Imperial College London and the Massachusetts Institute of Technology (MIT) have launched a new student exchange pilot.
Students, academics and alumni from both institutions marked the occasion at a reception at the British Consulate General in Boston.
The pilot will see undergraduate students from Imperial and MIT spend up to a year at the other institution building credit for their Imperial degree and builds upon prior student summer and academic exchanges.
This year, 11 students from Imperial and nine from MIT and will take part in the exchange. Initially running for two years, if successful, the exchange could grow to accommodate more students.
Speaking at the event Professor Maggie Dallman, Vice President (International) at Imperial College London, said: “Imperial has had rich collaboration with MIT over many years.
"We have co-authored nearly 1,200 papers in the last five years and developed more structure to the relationship. We already have schemes such as graduate exchanges and a very successful seed fund which has launched new academic collaborations.
“We’re very keen on supporting the exchange of our young people and this is an incredible opportunity. You are all trailblazers.
"You have the opportunity to solve the problems the world faces, such as climate change, healthcare and societal issues.
“But to do this you will need to understand different cultures and work across borders.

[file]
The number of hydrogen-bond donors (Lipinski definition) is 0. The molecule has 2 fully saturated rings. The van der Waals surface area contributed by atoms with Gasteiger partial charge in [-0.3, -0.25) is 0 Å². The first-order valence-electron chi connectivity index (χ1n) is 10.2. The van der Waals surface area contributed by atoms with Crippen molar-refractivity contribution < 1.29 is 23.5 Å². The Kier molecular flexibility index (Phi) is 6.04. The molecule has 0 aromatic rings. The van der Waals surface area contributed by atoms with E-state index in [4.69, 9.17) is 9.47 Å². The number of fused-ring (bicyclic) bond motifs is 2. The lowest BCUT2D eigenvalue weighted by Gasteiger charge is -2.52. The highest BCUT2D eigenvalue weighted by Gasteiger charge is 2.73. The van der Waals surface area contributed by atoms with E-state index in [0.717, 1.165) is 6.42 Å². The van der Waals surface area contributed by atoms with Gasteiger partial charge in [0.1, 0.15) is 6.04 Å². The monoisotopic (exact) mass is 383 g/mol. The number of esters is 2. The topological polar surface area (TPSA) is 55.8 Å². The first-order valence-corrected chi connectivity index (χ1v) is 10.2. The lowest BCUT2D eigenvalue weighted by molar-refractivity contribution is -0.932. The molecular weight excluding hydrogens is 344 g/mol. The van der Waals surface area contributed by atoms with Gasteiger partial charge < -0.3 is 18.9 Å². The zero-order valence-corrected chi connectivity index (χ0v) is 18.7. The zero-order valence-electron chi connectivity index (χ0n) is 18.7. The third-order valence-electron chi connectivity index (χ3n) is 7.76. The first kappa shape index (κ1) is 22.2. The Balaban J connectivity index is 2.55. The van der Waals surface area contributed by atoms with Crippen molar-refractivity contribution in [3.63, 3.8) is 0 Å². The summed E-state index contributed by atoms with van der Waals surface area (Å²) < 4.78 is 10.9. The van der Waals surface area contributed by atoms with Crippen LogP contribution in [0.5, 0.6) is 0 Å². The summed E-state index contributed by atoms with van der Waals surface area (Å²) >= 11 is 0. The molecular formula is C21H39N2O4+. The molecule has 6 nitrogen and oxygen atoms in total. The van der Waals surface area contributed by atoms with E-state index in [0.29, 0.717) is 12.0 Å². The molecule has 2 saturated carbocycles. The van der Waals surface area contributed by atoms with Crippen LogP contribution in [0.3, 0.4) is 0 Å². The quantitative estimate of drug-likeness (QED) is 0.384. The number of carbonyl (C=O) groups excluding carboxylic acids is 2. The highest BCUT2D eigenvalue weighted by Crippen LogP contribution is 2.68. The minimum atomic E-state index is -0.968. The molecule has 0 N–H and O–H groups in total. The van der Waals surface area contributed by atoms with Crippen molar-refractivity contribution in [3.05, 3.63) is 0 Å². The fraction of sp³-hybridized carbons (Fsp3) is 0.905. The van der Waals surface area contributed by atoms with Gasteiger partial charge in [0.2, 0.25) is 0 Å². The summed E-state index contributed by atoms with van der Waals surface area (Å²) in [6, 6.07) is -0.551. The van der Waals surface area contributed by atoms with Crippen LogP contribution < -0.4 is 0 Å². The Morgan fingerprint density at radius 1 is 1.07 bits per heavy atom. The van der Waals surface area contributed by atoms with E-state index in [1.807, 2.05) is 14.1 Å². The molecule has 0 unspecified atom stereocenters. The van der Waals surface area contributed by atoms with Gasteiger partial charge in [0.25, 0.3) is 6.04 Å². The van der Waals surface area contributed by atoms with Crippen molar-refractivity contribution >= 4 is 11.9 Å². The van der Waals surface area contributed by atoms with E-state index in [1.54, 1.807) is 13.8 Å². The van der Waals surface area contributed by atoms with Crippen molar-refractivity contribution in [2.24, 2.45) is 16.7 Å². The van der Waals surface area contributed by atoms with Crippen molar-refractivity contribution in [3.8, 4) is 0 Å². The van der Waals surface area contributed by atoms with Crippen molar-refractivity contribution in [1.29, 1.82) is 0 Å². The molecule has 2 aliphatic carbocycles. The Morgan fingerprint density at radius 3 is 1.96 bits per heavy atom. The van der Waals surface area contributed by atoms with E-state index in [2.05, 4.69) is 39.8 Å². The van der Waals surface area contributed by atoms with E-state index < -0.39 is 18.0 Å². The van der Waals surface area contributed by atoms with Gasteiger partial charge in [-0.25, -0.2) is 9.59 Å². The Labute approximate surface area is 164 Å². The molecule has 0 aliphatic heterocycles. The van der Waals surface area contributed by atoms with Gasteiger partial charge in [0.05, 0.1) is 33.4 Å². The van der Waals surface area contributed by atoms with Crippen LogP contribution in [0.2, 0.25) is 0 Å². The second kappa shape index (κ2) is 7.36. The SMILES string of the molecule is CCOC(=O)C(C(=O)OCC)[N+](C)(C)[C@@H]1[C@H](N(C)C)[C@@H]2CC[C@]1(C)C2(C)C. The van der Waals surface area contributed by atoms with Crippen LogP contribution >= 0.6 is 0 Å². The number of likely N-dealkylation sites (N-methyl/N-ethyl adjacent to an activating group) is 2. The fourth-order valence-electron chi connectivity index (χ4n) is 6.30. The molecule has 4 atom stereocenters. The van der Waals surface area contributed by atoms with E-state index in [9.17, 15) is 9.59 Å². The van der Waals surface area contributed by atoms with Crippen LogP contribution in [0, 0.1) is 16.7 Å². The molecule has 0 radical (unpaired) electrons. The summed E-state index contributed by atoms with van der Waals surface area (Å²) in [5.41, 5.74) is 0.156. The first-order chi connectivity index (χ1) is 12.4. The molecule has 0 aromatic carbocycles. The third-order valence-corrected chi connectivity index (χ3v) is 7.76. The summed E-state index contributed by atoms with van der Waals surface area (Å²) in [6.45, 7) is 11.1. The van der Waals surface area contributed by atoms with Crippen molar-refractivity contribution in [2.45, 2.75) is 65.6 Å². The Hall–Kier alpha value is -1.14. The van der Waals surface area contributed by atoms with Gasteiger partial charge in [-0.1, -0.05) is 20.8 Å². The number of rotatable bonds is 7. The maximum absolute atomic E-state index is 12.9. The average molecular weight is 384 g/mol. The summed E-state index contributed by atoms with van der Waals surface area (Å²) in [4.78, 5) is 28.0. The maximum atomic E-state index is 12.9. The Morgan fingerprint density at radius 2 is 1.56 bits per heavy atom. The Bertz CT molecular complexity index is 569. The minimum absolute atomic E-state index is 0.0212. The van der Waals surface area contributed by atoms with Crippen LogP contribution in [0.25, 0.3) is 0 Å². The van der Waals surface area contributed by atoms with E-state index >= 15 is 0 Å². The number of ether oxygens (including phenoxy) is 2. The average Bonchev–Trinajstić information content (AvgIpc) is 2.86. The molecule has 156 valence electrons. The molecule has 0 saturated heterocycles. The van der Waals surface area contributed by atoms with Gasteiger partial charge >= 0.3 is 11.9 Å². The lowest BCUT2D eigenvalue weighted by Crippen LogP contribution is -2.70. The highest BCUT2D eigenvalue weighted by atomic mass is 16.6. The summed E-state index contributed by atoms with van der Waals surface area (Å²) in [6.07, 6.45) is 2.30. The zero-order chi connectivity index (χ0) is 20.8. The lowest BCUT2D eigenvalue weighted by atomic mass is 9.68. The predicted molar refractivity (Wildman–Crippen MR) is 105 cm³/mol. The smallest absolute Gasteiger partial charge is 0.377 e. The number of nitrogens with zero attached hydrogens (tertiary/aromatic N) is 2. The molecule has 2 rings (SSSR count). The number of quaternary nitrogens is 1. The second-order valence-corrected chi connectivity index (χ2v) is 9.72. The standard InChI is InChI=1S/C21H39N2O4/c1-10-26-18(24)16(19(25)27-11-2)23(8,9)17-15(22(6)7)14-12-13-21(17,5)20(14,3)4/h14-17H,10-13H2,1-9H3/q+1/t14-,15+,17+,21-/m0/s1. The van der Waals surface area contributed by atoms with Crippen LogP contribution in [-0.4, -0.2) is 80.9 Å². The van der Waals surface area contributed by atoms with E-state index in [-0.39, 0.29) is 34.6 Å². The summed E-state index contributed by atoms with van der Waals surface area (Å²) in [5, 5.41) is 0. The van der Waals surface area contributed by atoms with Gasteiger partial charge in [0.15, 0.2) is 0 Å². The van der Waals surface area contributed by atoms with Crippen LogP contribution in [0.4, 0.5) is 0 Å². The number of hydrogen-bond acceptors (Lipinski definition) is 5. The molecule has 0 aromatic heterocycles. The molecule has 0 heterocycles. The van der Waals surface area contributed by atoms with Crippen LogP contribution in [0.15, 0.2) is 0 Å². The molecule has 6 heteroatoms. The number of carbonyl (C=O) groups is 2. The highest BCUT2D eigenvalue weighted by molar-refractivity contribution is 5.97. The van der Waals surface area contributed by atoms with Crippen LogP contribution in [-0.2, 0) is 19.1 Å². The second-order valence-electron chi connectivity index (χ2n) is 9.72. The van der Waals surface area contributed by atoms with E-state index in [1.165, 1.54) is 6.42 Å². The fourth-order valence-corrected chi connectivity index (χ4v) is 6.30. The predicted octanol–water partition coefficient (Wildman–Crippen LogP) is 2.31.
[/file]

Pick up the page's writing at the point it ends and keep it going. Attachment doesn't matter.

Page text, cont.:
"It’s only when we have brilliant students like you, who understand the problems, that we can solve the deep social and cultural divides in our society.”
MIT’s Associate Provost, Professor Richard Lester, who studied at both Imperial and MIT as a chemical engineering student, said: “I don’t know a better place to be a student than London.
"Take advantage of not only these great universities, which I believe are the two best in the world, although I am probably biased as I'm an alum of both, but take advantage of the environment and the cities.
"I am truly delighted at the strength of this relationship.
"These fabulous institutions have a great deal in common and you are contributing to a strong relationship.”
The new pilot credit bearing exchange builds upon prior summer programme based exchanges between the two institutions and will expand the number of academic areas of involvement from two (materials science and engineering and nuclear science and engineering) to nine, including chemistry, mathematics, aeronautics, and computing.
British Consul General to New England Harriet Cross, who hosted the reception, said: “I’m delighted that there is so much going on between Imperial and MIT.
"We’ve seen this grow into a monumental exchange. This collaboration has been on everyone’s lips as an example of a flagship university collaboration.”
Imperial and MIT have been collaborating academically for more than eight decades, including the Second World War Tizard Mission.
Earlier this year MIT and Imperial launched an African Seed Fund which promotes early-stage collaboration between faculty and researchers at MIT, Imperial and institutions in Africa.
Photography by Allegra Boverman
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